Mr. Henry Dunbar Johnson, is Registrar of the Native Land Court for the Wellington District, which includes the whole Colony south of New Plymouth on the West Coast and of Hawkes Bay on the East Coast. Born on the 23rd of December, 1844, in London, and educated at various private schools in Greenwich, Jersey, Wolverhampton, and London, he entered the office of Messrs. Robert Roxburgh and Co., Marine Insurance Brokers, of 6 Austin Friars, E.C., and Lloyds, and was afterwards employed by a cousin in the bookselling, stationery, and printing business at Wolverhampton. Mr. Johnson arrived in Auckland per ship “Devonshire,” on the 7th of February, 1863 (being the memorable day on which H.M.S. “Orpheus” was wrecked on the Manukau bar), and has had a varied experience in the Colony. Immediately after arrival he went to Coromandel, where he was engaged in storekeeping, mining, and battery work and was one of thirty left on the Driving Creek during the Maori troubles. In September, 1864, Mr. Johnson removed to Auckland, under engagement as town traveller to Mr. Wilkie, aerated water manufacturer. In February, 1866, he joined Mr. Edward Wood as local partner in starting a store at Ohinemuri, and was the first white resident on the block which is now the site of the flourishing township of Paeroa. Here he passed through exciting times, as there was then a very large native population, consisting principally of Waikato and East Coast rebel refugees. On one occassion he was counselled to bury his money for safe custody, which he did, the spot being now part of the main road. From 1869 to 1871 Mr. Johnson had a further goldfields experience on the Thames, after which he returned to Paeroa, where he entered into partnership with Mr. Peter Austin for a time in the old original store. He obtained his first license as a native interpreter in April, 1872. On the opening of the Ohinemuri goldfield on the 3rd of March, 1875, Mr. Johnson was one of the party who pegged out the Golden Knob claim at Karangahake (now part of the celebrated Woodstock Mine), of which he had been the first prospector. He subsequently started a bookselling and stationery business in Paeroa, with which he combined an agency for Mr. G. Denby, chemist and druggist, of the Thames. For a number of years, Mr. Johnson acted as “Own Correspondent” in the Ohinemuri district for Thames and Auckland papers, and was specially engaged by the New Zealand Herald to assist Mr. Berry (the editor), in reporting the great meeting between Sir George Grey and Tawhiao at Te Kopua, near Alexandra, Waikato. As the result of that engagement in June, 1879, he joined the Civil Service as clerk and interpreter in the Native Office, Wellington. In January, 1885, he was transferred to Rotorua as Government agent for the thermal springs district, and chairman of the Rotorua Town Board. Here he had charge of the Sanatorium and of native affairs generally. Mr. Johnson was successful in completely reorganising the Sanatorium, and putting it into a proper workable condition, for which he received the thanks of the late Hon. J. Ballance. While holding this position the Tarawera eruption occurred, and the subject of this notice was the third man to arrive at Wairoa on the fateful morning of the 10th of June, 1886, where he assisted in the rescue of Mrs. Haszard. In 1888 he was one of the victims of the great retrenchments, and page 143 Mr. Henry Dunbar Johnson retired to his property at Te Aroha, After being occasionally employed from time to time at sittings of the Native Land Court, in January, 1892, he again received a permanent appointment in the Civil Service as clerk and interpreter for the Waikato district, and in March, 1894, succeeded Mr. H. F. Edger as Registrar, on the elevation of the latter to a judgeship. Mr. Johnson married in 1868, and has one son and three daughters, the eldest of the latter being Mrs. W. Moon, junr., of Waihou. In educational matters Mr. Johnson has long taken a lively interest, having been secretary and member of the school committee in Ohinemuri, and chairman of the Newtown (Wellington) and of the Rotorua committees. He is also a member of the Auckland Institute and of the Polynesian Society, of the latter of which he was one of the founders, and is now a member of its council. He is also a Justice of the Peace for the Colony, having been first appointed in 1885.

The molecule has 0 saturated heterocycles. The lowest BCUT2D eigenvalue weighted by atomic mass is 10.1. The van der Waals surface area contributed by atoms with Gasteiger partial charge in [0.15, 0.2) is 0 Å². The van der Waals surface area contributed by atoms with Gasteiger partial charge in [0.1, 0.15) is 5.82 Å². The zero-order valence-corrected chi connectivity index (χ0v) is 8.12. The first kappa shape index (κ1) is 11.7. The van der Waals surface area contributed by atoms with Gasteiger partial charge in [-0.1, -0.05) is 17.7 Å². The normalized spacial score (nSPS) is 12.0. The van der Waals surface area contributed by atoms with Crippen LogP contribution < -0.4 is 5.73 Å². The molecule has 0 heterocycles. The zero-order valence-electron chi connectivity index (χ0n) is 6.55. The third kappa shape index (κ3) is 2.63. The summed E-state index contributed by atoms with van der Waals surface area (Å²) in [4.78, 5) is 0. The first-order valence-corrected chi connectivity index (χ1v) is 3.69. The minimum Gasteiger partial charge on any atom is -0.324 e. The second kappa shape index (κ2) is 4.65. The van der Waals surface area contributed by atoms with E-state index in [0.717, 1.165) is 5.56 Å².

Other Registrars